You’ve got to love low-cost airlines. My wife (the organized half) is always on the lookout for cheap fares to places we have always wanted to see together. Since she has signed up for alerts from these airlines, we’ve managed to tick off quite a few to-do destinations off our list for paltry sums of money—Leh, Puducherry, Dharamsala, Hampi and, on Independence Day weekend (OK, we took Monday, Tuesday off too), we were off to Puri in Orissa. I thought it would be a good way to also check out Nikon’s latest point-and-shoot digicams—the 5-megapixel Coolpix L10 and the 6-megapixel Coolpix L11.
Nikon’s Coolpix range is extremely popular with both amateurs and professionals and the Coolpix L10 and Coolpix L11 are the latest additions to this range. Nikon stratifies the Coolpix line into three series—the Life series L models, the Style series S models and the Performance series P models that target different kinds of photographers with each line. The L series is designed “with the casual snapshooter in mind”, Nikon says. It’s the company’s lowest priced line with list prices running from Rs8,900 for the L10 and Rs12,900 for the L11. Both models sport Nikon glass— 38-113mm 3X zoom and a maximum ISO of 800 for low light conditions. The main distinctions between models are sensor size and LCD size. The L10 is a 5-MP digicam with a 2-inch LCD while the nearly identical L11 is a 6-MP digicam with a 2.4-inch LCD.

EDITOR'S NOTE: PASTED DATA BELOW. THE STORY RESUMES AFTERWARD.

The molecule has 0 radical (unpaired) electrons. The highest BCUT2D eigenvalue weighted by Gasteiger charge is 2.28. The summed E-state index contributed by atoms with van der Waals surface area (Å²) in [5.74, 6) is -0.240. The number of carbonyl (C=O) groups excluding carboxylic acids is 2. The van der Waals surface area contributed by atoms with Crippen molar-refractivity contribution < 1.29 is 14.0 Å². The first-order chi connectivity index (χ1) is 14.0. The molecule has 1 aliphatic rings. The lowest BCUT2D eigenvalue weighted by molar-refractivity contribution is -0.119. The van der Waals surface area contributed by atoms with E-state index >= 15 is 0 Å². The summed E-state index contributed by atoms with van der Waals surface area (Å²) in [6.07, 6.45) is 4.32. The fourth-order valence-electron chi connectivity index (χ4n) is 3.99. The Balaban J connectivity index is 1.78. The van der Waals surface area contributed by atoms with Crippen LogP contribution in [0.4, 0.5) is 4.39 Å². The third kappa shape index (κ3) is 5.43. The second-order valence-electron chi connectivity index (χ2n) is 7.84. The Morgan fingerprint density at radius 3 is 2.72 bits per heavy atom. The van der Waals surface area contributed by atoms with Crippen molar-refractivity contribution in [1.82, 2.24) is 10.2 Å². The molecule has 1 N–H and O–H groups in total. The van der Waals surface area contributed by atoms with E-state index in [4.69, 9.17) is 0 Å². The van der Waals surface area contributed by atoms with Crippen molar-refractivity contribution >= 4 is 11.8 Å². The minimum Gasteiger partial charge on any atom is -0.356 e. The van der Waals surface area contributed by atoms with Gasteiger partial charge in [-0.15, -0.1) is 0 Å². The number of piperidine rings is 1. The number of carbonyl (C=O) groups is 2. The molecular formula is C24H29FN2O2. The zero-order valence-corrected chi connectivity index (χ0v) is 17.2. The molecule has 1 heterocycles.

I shot with both cameras over the weekend and found them to be sturdy, reliable little fellas, easily pocketed and ready for action—though, I must say, a little slow on the trigger compared to higher-end models, but you do expect some shortcomings at this price level. The cameras are really smaller than they look in the picture. The bulging grip is in just the right place for your thumb to slip between the Wide and Tele on the Zoom lever. The brushed chrome look is balanced by chrome highlights around the lens, on the eyelet for the wrist strap and on the top panel. While they may not win any beauty contests, the L10 and the L11 are much more attractive than their price tag would suggest.